While the use of TCP, UDP, the BSD sockets API, and other typical implementations of the various architectural layers of the Internet is widely accepted, use of these standard communication tools by two communication network nodes may not adequately address some specific data characteristics, network environments, and other concerns.

BRIEF DESCRIPTION OF THE DRAWINGS

Many aspects of the present disclosure may be better understood with reference to the following drawings. The components in the drawings are not necessarily depicted to scale, as emphasis is instead placed upon clear illustration of the principles of the disclosure. Moreover, in the drawings, like reference numerals designate corresponding parts throughout the several views. Also, while several embodiments are described in connection with these drawings, the disclosure is not limited to the embodiments disclosed herein. On the contrary, the intent is to cover all alternatives, modifications, and equivalents.

FIG. 1 is a simplified block diagram of two nodes of a communication network according to an embodiment of the invention.

FIG. 2 is a flow diagram of a method according to an embodiment of the invention for establishing a connection between the nodes of FIG. 1 via a connectionless transport layer communication protocol.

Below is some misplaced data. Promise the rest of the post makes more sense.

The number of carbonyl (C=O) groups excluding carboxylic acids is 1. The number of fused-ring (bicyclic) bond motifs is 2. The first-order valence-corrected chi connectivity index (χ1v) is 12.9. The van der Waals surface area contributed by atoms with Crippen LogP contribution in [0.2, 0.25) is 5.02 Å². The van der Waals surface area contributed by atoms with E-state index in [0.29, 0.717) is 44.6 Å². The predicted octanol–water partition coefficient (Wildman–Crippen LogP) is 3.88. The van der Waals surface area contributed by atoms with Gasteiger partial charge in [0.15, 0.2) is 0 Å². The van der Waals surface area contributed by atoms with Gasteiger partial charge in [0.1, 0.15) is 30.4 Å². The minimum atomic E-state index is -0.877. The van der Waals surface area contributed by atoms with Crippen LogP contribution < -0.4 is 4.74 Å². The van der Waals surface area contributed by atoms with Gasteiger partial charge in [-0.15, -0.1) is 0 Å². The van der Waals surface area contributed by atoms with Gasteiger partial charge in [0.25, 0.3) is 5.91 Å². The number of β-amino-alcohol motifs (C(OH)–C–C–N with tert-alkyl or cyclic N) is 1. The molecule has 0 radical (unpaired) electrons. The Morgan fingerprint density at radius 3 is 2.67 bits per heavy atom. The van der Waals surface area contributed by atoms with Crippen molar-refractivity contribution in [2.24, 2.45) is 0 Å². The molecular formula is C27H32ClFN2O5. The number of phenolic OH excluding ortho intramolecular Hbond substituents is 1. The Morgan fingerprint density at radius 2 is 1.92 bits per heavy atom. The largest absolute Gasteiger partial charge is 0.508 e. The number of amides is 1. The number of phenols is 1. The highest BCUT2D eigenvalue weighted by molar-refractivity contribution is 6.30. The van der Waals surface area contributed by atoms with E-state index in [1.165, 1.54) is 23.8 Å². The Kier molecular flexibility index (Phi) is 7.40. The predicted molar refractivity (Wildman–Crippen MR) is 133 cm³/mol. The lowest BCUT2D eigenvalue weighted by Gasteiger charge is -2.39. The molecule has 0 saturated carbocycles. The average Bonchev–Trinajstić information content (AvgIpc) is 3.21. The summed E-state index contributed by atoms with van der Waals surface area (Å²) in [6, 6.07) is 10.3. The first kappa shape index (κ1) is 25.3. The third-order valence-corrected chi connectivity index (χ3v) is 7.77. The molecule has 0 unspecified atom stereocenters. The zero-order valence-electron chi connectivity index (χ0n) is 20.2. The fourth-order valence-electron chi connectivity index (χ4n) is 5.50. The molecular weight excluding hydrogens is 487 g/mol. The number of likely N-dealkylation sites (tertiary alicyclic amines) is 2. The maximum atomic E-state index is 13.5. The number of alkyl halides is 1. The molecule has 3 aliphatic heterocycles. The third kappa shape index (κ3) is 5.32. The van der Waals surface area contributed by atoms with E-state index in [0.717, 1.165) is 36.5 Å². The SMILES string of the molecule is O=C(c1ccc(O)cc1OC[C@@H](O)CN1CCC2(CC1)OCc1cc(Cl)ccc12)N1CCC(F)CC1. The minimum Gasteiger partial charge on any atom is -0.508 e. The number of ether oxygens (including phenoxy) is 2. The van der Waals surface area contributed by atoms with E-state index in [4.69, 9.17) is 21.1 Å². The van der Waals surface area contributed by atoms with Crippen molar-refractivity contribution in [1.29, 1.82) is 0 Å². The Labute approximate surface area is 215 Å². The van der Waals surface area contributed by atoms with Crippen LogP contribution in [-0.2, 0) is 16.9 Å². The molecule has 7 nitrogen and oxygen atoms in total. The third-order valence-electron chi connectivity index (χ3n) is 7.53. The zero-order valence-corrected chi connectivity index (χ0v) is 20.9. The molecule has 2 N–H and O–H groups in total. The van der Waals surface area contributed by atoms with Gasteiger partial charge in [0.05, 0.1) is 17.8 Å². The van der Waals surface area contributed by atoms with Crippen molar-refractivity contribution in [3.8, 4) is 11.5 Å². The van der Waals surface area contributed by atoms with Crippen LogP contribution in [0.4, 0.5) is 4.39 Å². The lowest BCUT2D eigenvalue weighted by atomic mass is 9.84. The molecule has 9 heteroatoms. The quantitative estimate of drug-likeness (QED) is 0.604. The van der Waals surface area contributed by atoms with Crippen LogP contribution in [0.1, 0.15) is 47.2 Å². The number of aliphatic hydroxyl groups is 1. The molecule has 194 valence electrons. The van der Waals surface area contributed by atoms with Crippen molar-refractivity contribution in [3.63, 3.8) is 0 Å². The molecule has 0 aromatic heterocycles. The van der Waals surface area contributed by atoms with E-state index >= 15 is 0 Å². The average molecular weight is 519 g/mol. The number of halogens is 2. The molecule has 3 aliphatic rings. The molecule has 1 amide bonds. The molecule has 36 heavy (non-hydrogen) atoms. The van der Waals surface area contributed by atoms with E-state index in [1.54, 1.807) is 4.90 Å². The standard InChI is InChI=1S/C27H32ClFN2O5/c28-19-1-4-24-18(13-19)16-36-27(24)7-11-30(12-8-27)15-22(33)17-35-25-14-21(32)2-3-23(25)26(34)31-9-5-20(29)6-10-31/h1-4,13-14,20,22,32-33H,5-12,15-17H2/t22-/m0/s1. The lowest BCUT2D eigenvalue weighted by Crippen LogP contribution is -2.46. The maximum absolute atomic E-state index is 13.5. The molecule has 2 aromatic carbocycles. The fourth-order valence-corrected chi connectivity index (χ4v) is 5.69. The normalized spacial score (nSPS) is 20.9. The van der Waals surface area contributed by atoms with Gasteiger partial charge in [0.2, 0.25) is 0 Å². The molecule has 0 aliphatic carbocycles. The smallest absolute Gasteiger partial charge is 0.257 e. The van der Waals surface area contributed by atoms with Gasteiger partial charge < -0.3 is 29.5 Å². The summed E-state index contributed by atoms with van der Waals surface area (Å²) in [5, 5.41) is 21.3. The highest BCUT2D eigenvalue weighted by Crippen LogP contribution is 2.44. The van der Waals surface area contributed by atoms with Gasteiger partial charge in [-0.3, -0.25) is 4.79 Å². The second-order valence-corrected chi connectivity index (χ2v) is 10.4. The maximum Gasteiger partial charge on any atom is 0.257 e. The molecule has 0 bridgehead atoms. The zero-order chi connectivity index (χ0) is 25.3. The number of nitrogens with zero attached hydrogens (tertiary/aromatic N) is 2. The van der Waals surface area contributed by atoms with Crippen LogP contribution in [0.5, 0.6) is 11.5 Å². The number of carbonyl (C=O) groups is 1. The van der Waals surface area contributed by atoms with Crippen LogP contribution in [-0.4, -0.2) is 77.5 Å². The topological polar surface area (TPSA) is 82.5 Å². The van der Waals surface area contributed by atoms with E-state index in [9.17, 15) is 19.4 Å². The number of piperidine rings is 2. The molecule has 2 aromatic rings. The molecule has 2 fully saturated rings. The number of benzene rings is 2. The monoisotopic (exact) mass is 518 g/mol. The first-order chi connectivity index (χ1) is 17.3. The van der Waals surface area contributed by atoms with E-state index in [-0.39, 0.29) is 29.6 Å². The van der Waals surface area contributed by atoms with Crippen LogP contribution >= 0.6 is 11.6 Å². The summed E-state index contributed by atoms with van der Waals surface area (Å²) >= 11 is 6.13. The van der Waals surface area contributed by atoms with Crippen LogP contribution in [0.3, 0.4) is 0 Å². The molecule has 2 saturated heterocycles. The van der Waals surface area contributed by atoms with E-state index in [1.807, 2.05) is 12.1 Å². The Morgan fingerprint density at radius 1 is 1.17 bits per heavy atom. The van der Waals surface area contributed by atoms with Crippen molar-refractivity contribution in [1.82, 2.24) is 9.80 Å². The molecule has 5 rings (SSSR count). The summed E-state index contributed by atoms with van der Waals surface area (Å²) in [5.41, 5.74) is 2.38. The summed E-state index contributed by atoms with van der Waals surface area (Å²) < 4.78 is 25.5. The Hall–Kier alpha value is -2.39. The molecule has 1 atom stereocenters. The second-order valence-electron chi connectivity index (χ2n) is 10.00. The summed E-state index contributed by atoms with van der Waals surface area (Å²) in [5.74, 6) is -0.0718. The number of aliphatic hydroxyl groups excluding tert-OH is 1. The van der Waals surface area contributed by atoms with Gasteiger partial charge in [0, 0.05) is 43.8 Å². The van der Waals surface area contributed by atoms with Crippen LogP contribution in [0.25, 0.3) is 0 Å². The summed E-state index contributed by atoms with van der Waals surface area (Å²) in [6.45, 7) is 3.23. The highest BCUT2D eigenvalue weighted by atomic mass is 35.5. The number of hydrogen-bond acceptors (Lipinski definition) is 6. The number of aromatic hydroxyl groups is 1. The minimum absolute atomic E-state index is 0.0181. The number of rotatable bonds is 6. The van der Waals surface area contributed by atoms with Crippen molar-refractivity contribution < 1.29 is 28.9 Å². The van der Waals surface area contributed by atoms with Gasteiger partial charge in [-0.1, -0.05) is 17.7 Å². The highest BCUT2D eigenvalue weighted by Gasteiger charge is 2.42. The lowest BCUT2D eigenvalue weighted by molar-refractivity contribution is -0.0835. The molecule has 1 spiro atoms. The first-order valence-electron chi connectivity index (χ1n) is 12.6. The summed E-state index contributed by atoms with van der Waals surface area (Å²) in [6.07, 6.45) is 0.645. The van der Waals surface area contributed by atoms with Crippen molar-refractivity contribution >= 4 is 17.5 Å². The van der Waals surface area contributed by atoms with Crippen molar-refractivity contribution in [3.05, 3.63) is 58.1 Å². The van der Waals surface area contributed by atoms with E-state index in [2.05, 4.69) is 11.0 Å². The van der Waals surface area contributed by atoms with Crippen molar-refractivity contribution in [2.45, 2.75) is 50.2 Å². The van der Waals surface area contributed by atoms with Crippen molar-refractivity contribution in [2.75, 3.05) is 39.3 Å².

FIG. 3 is a block diagram of a communication software module hierarchy for a network node according to an embodiment of the invention for engaging in communications over a connection by way of a connectionless transport layer communication protocol.

FIG. 4 is a listing of example functions forming a sockets application programming interface as shown in FIG. 3 according to an embodiment of the invention.

FIG. 5 is a simplified block diagram of a network node configured to establish a connection with another node according to an embodiment of the invention.

FIG. 6 is communication diagram of a handshaking protocol for establishing and terminating a connection between client and server nodes according to an embodiment of the invention.